Toiletries _____________________

    Cigarettes/Tobacco _____________________

    e. Clothing Family _____________________

    Laundry/Dry Cleaning _____________________

    f. Other Books/Newspapers/Magazines _____________________

    Donations _____________________

    Life Insurance _____________________

    Club/Recreational Activities _____________________

    Baby Sitters _____________________

    Child Support/Alimony _____________________

    Other _____________________

    g. Annual Auto Insurance (divide by 12) _____________________

    License Plates (Divide by 12) _____________________

    Other (Divide by 12) _____________________

    h. TOTAL MONTHLY EXPENSES _____________________


    Appendix I: Notification of Departure From The Area

    If you leave the local area for any reason, it is important that the Rear Detachment Commander knows where you are. If there is an emergency, either in the field or during deployment, the unit needs to contact you. This is true whether you leave the area permanently, leave for a short visit, or go to visit friends.

    If you cannot contact the unit to provide your location, please fill out the form below and mail it to the unit or leave it with a neighbor to deliver to the unit.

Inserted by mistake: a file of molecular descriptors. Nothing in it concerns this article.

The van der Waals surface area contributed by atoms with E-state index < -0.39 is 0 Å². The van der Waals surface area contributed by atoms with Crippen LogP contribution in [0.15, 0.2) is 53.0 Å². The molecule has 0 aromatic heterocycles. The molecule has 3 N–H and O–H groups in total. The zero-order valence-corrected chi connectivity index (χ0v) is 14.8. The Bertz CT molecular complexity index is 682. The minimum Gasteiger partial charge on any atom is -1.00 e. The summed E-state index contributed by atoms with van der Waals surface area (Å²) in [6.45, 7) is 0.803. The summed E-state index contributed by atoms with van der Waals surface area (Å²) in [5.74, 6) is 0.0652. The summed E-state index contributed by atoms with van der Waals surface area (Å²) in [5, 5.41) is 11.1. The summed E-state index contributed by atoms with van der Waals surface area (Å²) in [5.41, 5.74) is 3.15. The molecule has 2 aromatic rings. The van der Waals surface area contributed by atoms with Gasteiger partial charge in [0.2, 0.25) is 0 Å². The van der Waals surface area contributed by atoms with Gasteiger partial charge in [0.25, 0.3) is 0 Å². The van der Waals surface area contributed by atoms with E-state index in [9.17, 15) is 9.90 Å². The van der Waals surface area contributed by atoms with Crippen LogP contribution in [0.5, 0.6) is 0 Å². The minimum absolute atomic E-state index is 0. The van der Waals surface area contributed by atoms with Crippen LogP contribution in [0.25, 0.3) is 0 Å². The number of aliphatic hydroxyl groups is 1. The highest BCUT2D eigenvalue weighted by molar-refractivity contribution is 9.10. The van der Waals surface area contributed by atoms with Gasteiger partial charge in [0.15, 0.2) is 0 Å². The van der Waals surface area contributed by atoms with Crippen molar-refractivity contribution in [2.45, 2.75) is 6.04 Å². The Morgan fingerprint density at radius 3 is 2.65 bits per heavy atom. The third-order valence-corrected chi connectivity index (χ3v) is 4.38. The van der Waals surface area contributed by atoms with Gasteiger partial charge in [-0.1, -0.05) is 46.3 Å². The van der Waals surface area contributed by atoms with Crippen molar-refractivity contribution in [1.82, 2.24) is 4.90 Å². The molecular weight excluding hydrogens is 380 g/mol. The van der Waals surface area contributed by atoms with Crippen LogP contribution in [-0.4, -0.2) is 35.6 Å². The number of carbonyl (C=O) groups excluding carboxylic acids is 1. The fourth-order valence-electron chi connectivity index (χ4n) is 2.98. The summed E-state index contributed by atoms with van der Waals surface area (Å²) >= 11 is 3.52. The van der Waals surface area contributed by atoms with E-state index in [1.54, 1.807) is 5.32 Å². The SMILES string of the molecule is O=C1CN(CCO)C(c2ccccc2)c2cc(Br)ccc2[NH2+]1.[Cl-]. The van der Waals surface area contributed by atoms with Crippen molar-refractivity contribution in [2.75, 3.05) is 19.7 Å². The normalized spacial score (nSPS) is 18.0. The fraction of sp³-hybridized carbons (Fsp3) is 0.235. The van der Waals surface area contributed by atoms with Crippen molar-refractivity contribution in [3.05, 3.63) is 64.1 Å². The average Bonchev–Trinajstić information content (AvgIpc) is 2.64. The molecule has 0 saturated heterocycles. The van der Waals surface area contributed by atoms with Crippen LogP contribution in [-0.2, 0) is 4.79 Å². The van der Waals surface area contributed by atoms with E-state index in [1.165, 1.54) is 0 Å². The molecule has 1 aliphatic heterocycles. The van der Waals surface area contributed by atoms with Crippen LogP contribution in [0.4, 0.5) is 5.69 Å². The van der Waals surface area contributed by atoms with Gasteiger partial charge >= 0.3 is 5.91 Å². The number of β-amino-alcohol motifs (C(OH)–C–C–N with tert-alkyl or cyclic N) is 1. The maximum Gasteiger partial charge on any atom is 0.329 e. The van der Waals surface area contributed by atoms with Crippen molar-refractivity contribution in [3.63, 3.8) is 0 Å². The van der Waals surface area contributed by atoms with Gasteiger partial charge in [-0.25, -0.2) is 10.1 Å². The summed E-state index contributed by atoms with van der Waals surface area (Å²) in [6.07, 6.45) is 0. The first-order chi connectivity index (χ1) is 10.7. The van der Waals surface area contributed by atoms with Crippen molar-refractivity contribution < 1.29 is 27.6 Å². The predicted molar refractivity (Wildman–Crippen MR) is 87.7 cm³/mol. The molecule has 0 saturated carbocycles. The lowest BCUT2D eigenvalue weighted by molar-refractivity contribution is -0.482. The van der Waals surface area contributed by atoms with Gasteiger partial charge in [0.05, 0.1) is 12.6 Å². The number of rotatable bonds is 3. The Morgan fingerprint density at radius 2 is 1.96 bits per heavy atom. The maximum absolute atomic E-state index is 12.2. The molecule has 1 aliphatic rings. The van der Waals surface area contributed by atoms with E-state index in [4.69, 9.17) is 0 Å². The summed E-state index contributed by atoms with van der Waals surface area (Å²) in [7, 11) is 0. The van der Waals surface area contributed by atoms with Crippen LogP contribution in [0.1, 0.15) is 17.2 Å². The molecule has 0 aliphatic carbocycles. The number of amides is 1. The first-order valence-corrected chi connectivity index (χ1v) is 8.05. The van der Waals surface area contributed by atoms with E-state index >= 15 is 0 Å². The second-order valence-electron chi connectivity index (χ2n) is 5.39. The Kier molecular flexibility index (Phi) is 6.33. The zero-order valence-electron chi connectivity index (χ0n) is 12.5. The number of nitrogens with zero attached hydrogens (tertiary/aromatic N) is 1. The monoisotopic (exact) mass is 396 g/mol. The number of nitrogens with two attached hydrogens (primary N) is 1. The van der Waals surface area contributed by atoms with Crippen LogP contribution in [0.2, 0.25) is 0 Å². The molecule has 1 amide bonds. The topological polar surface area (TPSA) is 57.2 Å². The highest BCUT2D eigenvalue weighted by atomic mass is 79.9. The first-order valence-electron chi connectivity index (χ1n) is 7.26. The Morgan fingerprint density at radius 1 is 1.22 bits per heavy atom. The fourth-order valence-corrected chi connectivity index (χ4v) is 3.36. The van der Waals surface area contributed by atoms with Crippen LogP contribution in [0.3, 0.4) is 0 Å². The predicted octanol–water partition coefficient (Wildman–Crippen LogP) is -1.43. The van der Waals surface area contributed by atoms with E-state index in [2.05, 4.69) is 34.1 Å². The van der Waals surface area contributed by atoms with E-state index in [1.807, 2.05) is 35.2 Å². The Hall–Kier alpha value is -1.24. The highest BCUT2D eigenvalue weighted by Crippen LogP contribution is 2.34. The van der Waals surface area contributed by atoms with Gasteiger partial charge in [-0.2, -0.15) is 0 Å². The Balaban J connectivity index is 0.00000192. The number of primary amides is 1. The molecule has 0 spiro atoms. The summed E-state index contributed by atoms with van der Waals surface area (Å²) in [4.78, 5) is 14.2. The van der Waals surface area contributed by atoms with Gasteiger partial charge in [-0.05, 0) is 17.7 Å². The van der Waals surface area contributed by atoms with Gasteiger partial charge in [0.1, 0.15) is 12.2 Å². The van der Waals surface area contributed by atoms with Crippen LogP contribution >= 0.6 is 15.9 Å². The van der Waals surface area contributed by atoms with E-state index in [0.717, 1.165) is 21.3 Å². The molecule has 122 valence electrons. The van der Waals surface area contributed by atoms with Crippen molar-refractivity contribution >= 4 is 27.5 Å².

TO: Rear Detachment Commander

    This is to inform you that I have left the community. I can be reached at the following location:

    Name: ___________________________________________________________

    C/O: ____________________________________________________________

    Address: ____________________________________________________________

    Telephone: ____________________________________________________________

    I expect to return on or about: _________________________________________________________


    Appendix J: Pre-Deployment Checklist

    Turn in to unit prior to deployment


    _____ A current ID card?

    _____ A current passport?

    _____ Access to a checking account?

    _____ Enough money to manage household while you are gone?

    _____ A current Power of Attorney?

    _____ Current ID cards for children (In good condition)?

    _____ A driver’s license?

    _____ Up-to-date car registration?

    _____ Up-to-date immunization record for children and pets?

    _____ Current chain of concern phone roster?

    _____ Phone numbers of rear detachment commander?

    _____ DOES YOUR FAMILY HAVE ANY SPECIAL MEDICAL PROBLEMS? (If so, get a statement from the doctor).


    If so, when is she due? __________________________________________

    (If so, get a statement from the doctor, especially if it is expected to be a problem pregnancy).



    NAME:_____________________________ COMPANY:________ PLATOON:______

    SIGNATURE: __________________________________________ DATE:____________